I. transitive verb
Etymology: Middle English, from Anglo-French estorer to establish, restore, supply, from Latin instaurare to resume, restore
Date: 13th century
1. lay away, accumulate <store vegetables for winter use> <an organism that absorbs and stores DDT> 2. furnish, supply; especially to stock against a future time <store a ship with provisions> 3. to place or leave in a location (as a warehouse, library, or computer memory) for preservation or later use or disposal 4. to provide storage room for ; hold <elevators for storing surplus wheat> • storable adjective II. noun Date: 13th century 1. a. something that is stored or kept for future use b. plural articles (as of food) accumulated for some specific object and drawn upon as needed ; stock, supplies c. something that is accumulated d. a source from which things may be drawn as needed ; a reserve fund 2. storage — usually used with in <when placing eggs in store — Dublin Sunday Independent> 3. value, importance <set great store by a partner's opinion> 4. a large quantity, supply, or number ; abundance 5. a. storehouse, warehouse b. chiefly British memory 4 6. a business establishment where usually diversified goods are kept for retail sale <a grocery store> — compare shop III. adjective Date: 1574 1. (or stores) of, relating to, kept in, or used for a store 2. purchased from a store as opposed to being natural or homemade ; manufactured, ready-made <store clothes> <store bread>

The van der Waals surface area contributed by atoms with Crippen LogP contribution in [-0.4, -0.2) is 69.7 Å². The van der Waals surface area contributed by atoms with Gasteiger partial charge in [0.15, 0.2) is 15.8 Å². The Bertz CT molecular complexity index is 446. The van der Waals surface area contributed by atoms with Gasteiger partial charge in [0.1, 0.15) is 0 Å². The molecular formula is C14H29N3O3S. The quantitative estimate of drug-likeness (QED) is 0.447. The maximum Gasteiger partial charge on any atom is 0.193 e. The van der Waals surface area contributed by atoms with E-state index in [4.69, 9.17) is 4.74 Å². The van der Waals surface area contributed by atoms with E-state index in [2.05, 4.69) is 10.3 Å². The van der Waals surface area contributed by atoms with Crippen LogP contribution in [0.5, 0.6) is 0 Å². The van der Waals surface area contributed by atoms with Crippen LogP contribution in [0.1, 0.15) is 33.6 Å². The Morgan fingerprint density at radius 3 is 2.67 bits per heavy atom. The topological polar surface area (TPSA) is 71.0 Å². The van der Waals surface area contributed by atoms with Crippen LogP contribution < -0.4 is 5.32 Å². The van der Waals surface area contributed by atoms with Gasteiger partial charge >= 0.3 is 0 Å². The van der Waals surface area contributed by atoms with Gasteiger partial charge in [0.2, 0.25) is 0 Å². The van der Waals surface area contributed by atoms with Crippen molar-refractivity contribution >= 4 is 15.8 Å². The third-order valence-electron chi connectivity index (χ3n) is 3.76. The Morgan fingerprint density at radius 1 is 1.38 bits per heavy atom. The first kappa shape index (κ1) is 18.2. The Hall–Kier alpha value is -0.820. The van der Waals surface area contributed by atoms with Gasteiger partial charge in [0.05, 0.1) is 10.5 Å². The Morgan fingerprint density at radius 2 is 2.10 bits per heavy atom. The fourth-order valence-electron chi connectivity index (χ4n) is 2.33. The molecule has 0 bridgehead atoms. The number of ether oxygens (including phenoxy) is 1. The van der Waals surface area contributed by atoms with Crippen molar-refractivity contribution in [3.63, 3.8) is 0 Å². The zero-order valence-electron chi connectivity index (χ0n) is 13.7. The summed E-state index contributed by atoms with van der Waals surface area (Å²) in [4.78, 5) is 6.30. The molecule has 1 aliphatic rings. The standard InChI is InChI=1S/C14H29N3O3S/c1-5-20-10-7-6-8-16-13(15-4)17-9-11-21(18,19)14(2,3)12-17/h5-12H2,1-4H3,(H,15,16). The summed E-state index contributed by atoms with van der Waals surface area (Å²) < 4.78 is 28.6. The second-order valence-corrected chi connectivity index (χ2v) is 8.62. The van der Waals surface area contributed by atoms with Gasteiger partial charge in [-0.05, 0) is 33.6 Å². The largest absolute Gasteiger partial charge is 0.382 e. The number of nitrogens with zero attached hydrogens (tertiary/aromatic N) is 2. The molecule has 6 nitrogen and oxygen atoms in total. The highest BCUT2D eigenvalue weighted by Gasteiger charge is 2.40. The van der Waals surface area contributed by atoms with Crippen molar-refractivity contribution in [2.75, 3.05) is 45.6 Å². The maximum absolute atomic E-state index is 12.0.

New Collegiate Dictionary. 2001.